Last week’s decision by the International Criminal Court to accept jurisdiction over possible war crimes committed in the Palestinian territories has put the Israel/Palestine debate back in the spotlight, confronting Joe Biden with a foreign policy headache that he could well do without. I might look at the legal question at a later date, but for now I’m more interested in the underlying philosophical issue, particularly as raised in a piece by Peter Beinart the previous week.
Beinart is a prominent opponent of Israeli government policies and of the outlandish claims sometimes made in the west to justify them. In this piece he’s arguing against the unconditional adoption of the International Holocaust Remembrance Alliance’s definition of antisemitism, and particularly its examples, one of which is “denying the Jewish people their right to self-determination.”
The way this works is that self-determination is supposed to be a universal right, so denying it specifically to the Jews is antisemitism. So anyone who supports, for example, converting Israel into a state of all its citizens, where Jews and Palestinians would have equal status, can be accused of being antisemitic. As Beinart puts it,
The claim that opposing Jewish statehood constitutes bigotry because it denies Jews the universal right of national self-determination has become a widely accepted axiom of American and global political discourse.
Regular readers will know that I’m a big fan of self-determination. I’ve argued consistently for the rights of such groups as the Kurds, the Tibetans, the Chechens, the Falkland Islanders, the West Papuans and many others to decide for themselves on independence or belonging to some other country. Beinart, however, denies that this is what self-determination entails – as expressed in his title, “There Is No Right to a State.”
Beinart rightly points out the way that the United Nations has backtracked on the right of self-determination and instead endorsed the interests of its existing governments in protecting their “territorial integrity”. But I think he goes to far in inferring that self-determination doesn’t necessarily involve the option of statehood, and that therefore selectively denying it can’t amount to bigotry.
He argues that the supporters of the Israeli government have not
called Spanish Prime Minister Pedro Sanchez a bigot for refusing a vote on independence for Catalonia, nor Boris Johnson for refusing a new referendum on statehood for Scotland, nor Narendra Modi for refusing to allow a plebiscite on sovereignty for Kashmir.
– and says that to make that claim in the case of Israel is “inventing a right that does not exist.”
Well, allow me to put my hand up. Modi, at least, is a bigot in relation to the rights of the Kashmiris; Johnson, whatever his personal views, is clearly pandering to bigots in his own party, and Sánchez is doing what he thinks is politically necessary to stop his opponents from capitalising on the bigotry of the electorate.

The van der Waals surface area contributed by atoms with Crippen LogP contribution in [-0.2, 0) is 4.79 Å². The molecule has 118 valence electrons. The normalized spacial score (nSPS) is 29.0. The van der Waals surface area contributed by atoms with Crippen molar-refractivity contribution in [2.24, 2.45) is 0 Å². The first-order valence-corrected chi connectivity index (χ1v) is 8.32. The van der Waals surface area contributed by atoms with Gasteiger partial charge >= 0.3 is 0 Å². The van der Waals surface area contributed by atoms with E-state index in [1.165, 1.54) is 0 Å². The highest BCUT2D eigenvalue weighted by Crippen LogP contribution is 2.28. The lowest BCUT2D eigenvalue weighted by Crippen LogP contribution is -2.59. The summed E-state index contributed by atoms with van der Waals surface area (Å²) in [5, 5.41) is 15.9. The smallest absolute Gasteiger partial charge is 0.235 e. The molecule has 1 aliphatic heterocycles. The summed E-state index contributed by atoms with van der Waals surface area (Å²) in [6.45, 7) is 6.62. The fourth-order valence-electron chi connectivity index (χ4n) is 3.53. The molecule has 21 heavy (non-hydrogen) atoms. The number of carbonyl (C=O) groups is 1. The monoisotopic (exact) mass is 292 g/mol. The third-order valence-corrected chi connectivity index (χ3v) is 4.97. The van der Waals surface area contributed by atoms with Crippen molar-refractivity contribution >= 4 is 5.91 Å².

Of course, a principled position of respect for existing boundaries at all costs would be immune to the charge of bigotry. But support for the national claims of some but not others is bound to be problematic, and whether those claims are couched in terms of national independence or some lesser status is relatively unimportant.
Beinart quotes David Miller saying that “Having a state of its own may, under certain conditions, be the preferred way for a group capable of self-determination to achieve it … but often there will be better alternatives available.” That’s perfectly true, but when such a group constitutes a clear majority on its own territory, the choice of whether statehood is the best option is a matter for it to decide, not for outside pundits.
Beinart is actually making a much broader claim than he needs. As he realises, his opponents are arguing in bad faith; they do not in fact believe in an equally-applicable right to self-determination, because they deny that right to the Palestinians. They embrace, in Beinart’s words, “the perverse argument that treating Jews and Palestinians equally constitutes bigotry but privileging Jews over Palestinians does not.”
The problem in Israel/Palestine is that there are two competing national groups with conflicting visions, neither of which commands a solid or uncontroversial majority among the whole population of the territory. The principled options therefore are either (a) partition between them, the “two-state solution”, or (b) a single state that accords equal rights and cultural recognition to both groups. The same two options apply to any territory with a similarly mixed population.
Those who are trying to weaponise the charge of antisemitism, however, are not interested in either principled option. Their preference is for Israeli imperialism, treating the Palestinians as a subject race, but that’s a preference that can’t be explicitly avowed. Hence their notable failure to articulate just what future shape for the region they have in mind.
Beinart’s view is that in present circumstances, the single-state solution is the way to go. For what it’s worth I agree with him about that, although I take rather less rosy a view of Palestinian intentions than he does. But it doesn’t follow that self-determination has nothing to do with national independence, only that not every case will meet the appropriate conditions for it.
I don’t dispute that there are some problems with the IHRA’s definition of antisemitism, and certainly with the use that some groups have made of it. (Ben White had a good account of them a couple of years back.) But to respond by weakening our understanding of self-determination is to throw the baby out with the bathwater.